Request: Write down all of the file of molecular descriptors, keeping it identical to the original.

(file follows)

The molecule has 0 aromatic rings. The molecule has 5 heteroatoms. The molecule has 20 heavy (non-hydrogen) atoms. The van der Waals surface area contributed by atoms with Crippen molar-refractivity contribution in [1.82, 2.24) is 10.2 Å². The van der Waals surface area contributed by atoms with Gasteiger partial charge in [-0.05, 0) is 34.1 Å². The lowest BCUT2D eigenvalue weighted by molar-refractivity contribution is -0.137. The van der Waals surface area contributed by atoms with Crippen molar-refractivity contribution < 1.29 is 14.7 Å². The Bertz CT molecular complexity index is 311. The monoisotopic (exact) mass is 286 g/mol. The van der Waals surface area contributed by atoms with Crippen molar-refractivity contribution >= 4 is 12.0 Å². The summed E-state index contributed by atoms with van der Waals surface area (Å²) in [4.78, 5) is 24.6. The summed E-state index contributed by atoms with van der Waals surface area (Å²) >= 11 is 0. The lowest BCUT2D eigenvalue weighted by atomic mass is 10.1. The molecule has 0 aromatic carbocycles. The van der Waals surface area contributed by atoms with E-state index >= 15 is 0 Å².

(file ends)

The molecule has 0 aromatic rings. The molecule has 5 heteroatoms. The molecule has 20 heavy (non-hydrogen) atoms. The van der Waals surface area contributed by atoms with Crippen molar-refractivity contribution in [1.82, 2.24) is 10.2 Å². The van der Waals surface area contributed by atoms with Gasteiger partial charge in [-0.05, 0) is 34.1 Å². The lowest BCUT2D eigenvalue weighted by molar-refractivity contribution is -0.137. The van der Waals surface area contributed by atoms with Crippen molar-refractivity contribution < 1.29 is 14.7 Å². The Bertz CT molecular complexity index is 311. The monoisotopic (exact) mass is 286 g/mol. The van der Waals surface area contributed by atoms with Crippen molar-refractivity contribution >= 4 is 12.0 Å². The summed E-state index contributed by atoms with van der Waals surface area (Å²) in [4.78, 5) is 24.6. The summed E-state index contributed by atoms with van der Waals surface area (Å²) >= 11 is 0. The lowest BCUT2D eigenvalue weighted by atomic mass is 10.1. The molecule has 0 aromatic carbocycles. The van der Waals surface area contributed by atoms with E-state index >= 15 is 0 Å².